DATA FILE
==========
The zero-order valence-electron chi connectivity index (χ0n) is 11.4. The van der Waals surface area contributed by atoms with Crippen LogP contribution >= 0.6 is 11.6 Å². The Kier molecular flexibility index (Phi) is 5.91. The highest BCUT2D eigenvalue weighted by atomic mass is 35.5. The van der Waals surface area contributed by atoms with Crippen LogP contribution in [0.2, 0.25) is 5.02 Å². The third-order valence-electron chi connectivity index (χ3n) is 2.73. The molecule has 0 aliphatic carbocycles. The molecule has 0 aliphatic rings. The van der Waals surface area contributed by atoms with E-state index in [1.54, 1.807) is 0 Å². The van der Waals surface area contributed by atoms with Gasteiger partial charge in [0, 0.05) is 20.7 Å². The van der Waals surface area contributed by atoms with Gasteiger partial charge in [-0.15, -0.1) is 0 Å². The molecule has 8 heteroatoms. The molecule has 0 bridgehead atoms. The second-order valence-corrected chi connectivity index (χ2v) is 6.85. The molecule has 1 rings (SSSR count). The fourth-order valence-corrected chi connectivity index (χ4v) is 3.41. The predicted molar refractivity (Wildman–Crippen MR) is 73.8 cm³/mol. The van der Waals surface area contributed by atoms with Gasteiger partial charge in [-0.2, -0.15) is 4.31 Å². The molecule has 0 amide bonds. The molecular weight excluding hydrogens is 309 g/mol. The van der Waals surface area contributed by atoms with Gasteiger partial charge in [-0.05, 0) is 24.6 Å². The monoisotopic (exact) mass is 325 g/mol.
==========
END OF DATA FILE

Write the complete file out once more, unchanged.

The zero-order valence-electron chi connectivity index (χ0n) is 11.4. The van der Waals surface area contributed by atoms with Crippen LogP contribution >= 0.6 is 11.6 Å². The Kier molecular flexibility index (Phi) is 5.91. The highest BCUT2D eigenvalue weighted by atomic mass is 35.5. The van der Waals surface area contributed by atoms with Crippen LogP contribution in [0.2, 0.25) is 5.02 Å². The third-order valence-electron chi connectivity index (χ3n) is 2.73. The molecule has 0 aliphatic carbocycles. The molecule has 0 aliphatic rings. The van der Waals surface area contributed by atoms with E-state index in [1.54, 1.807) is 0 Å². The van der Waals surface area contributed by atoms with Gasteiger partial charge in [0, 0.05) is 20.7 Å². The van der Waals surface area contributed by atoms with Gasteiger partial charge in [-0.15, -0.1) is 0 Å². The molecule has 8 heteroatoms. The molecule has 0 bridgehead atoms. The second-order valence-corrected chi connectivity index (χ2v) is 6.85. The molecule has 1 rings (SSSR count). The fourth-order valence-corrected chi connectivity index (χ4v) is 3.41. The predicted molar refractivity (Wildman–Crippen MR) is 73.8 cm³/mol. The van der Waals surface area contributed by atoms with Gasteiger partial charge in [-0.2, -0.15) is 4.31 Å². The molecule has 0 amide bonds. The molecular weight excluding hydrogens is 309 g/mol. The van der Waals surface area contributed by atoms with Gasteiger partial charge in [-0.05, 0) is 24.6 Å². The monoisotopic (exact) mass is 325 g/mol.